Night at the Museum
As part of my coursework in the VR nanodegree at Udacity, I designed, tested and iterated a VR mobile experience using the Google Cardboard. This one is a little different because it is an experience of experiences! I focused on a company here in Ottawa, Canada — SimWave Consulting to show how their work brings VR technology into education. The experience includes 5 viewing stations that showcases 5 of their innovations; Vimy Ridge, CN-6400 Steam Locomotive VR Experience, 3D Interactive Theater, Royal Canadian Regiment WW1 VR Experience, and the Elemental Booth.
An important design consideration was to create it such that everything is in front of the player and is still clearly visible. Another consideration was to design the room to be life-sized so the player doesn’t feel too small or too large. Lastly, simulator sickness was considered and minimized by limiting the movement of the user and keeping everything in front of the camera.
The project was successful because of the continuous iterative process used through out its development to consistently improve game play — when I added a new feature, I built and user-tested before moving on. For user-testing, I included people who are familiar with a VR headset.
Statement of Purpose: Night at the Museum is a mobile VR experience targeted towards new and seasoned VR users that showing them just how applicable virtual reality could be to other industries.
Remember Eve? She was used once again as my persona when working on this project (if you don’t, please see my Puzzler story). Eve is a 21-year-old university student who knows little about VR. Eve is a free spirit who is always interested in trying new things. Eve always says “Life’s too short.”, and so she lives in the moment.
Here are some of the sketches I used to lay the groundwork for the design of this project.
Testing the scene and atmosphere
The user I tested this project with is familiar with VR. I had only designed the room at this point so the user was testing the scale, mood and any other interesting features. When asked about scene, the user felt small, like the ground was at the waist level, he felt like the room was supposed to feel industrial, but the walls and ceiling did not match the mood. The scene was a closed room, and there was nothing out of sight.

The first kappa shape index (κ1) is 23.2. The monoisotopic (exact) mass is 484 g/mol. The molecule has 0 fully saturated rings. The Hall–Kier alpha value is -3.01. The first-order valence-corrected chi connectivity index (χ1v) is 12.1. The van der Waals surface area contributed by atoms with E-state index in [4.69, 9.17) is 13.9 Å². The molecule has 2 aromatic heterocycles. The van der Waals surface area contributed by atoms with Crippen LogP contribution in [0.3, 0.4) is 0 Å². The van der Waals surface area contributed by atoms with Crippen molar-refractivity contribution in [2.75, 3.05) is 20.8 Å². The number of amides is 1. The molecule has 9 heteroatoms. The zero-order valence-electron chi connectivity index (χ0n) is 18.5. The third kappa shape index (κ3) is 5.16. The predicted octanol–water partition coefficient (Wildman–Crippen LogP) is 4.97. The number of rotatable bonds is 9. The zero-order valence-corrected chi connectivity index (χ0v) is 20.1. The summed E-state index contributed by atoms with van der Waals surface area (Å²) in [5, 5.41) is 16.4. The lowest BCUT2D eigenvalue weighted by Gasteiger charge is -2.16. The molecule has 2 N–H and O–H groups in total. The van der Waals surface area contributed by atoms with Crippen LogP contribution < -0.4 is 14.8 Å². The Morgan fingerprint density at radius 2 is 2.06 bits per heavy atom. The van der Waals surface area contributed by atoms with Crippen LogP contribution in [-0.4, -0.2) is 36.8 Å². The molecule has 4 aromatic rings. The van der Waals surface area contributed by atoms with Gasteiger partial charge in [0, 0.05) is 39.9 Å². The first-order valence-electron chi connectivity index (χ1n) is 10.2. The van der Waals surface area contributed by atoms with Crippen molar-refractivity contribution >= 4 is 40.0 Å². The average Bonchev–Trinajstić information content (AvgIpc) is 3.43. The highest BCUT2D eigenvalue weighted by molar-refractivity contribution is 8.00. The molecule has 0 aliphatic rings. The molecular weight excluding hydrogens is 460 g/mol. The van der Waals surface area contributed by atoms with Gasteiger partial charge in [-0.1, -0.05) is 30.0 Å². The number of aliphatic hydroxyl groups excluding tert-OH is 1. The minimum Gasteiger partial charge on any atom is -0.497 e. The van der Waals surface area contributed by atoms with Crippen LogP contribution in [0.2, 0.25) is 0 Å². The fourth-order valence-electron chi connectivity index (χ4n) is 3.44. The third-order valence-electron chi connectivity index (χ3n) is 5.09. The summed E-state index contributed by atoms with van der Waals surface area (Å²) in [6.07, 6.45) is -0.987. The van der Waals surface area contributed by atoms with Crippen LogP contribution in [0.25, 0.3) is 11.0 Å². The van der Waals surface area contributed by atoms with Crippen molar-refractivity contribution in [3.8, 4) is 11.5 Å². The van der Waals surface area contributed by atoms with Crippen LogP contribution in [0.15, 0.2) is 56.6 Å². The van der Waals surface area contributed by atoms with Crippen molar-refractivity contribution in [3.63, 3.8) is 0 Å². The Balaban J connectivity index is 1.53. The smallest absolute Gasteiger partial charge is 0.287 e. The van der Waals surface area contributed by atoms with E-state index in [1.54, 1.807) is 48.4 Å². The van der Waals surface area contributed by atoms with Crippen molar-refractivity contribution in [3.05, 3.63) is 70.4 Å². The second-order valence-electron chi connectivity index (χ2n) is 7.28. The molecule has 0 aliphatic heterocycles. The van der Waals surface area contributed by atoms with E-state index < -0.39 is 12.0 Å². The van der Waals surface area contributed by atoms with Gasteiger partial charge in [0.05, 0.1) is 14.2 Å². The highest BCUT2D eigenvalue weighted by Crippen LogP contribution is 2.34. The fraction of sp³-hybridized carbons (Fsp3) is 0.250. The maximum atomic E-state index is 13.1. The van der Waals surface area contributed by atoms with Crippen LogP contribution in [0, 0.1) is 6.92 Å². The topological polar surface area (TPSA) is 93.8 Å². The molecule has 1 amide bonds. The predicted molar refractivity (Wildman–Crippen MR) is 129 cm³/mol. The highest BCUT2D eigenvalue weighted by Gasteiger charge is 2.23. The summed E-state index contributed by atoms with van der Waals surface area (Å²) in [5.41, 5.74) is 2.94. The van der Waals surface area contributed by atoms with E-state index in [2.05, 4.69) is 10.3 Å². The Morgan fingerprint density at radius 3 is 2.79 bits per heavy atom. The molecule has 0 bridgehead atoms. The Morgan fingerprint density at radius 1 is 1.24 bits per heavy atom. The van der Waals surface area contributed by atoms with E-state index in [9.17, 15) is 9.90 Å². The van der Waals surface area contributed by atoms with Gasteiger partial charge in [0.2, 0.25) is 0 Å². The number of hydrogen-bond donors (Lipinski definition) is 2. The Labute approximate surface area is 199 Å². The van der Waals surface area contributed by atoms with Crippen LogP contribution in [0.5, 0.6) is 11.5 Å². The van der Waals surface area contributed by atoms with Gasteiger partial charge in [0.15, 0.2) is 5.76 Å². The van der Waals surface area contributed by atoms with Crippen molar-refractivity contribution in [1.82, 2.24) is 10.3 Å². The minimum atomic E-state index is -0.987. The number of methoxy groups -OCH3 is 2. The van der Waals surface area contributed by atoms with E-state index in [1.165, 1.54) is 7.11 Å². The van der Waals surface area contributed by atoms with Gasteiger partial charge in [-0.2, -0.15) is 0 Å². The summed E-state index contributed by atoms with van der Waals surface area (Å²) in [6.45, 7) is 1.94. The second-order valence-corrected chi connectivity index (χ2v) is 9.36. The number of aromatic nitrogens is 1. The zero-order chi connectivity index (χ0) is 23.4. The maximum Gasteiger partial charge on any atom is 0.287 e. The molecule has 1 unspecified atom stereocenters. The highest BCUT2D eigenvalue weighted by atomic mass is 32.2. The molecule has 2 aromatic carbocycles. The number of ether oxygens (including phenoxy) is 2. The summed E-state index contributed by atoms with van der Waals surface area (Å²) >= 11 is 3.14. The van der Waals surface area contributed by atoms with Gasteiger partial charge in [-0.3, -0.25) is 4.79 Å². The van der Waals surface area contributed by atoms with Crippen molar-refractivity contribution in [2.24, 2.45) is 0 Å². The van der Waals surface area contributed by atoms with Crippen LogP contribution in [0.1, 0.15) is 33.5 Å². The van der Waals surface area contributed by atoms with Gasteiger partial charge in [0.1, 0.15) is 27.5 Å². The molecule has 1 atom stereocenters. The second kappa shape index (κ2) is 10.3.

Testing the UI elements
The second test that was conducted was to see if the Introductory and Tutorial UIs were comfortably sized, whether they are self-explanatory and if they work well. At this point, when clicked, the camera would zoom forward toward the center of the room. The feedback I got was that they were big, but not uncomfortable and the user did not have to strain to see the words. Also, the user knew what to do without any instructions from me and could confirm that the buttons worked.
Testing motion throughout the scene
The third test was conducted to see if the user felt comfortable during the movement though the room. The user noted that there was no problem moving through the room — it was neither too fast nor slow for the distance moved. When asked if he experienced any nausea or headaches he responded with a “no”. It was noted that the font felt a bit blurry, so I increased the dynamic pixel unit for the canvases.
Testing final game mechanics
The fourth and final test was conducted to test the game mechanics. When asked about the game, to the user it felt “exploratory”, like he was in a museum. Again, he noted that he did not feel any simulator sickness when playing.
Break down of the final piece
The final design of the game is included as screenshots taken with a Nexus 5 below. At the start of the game, the user is faced with the Introductory UI and moved forward to meet the Tutorial UI when the Google VR reticle is pointed at the start button and the trigger pressed. Ahead of that is the 5 stations where each floating panel can be clicked to show more information about the corresponding experience accompanied by relevant sound effects. After all the stations have been viewed, the user then clicks the table at the center to restart the scene.
Overall, Night at the Museum is a simple mobile VR experience tailored to showcase just how diverse virtual reality can be and is already becoming. It demonstrates the power audio and visual cues and how combined, they can literally take you to another place.
For future development, Night at the Museum could include even more examples of how VR is changing our world.
Link to additional work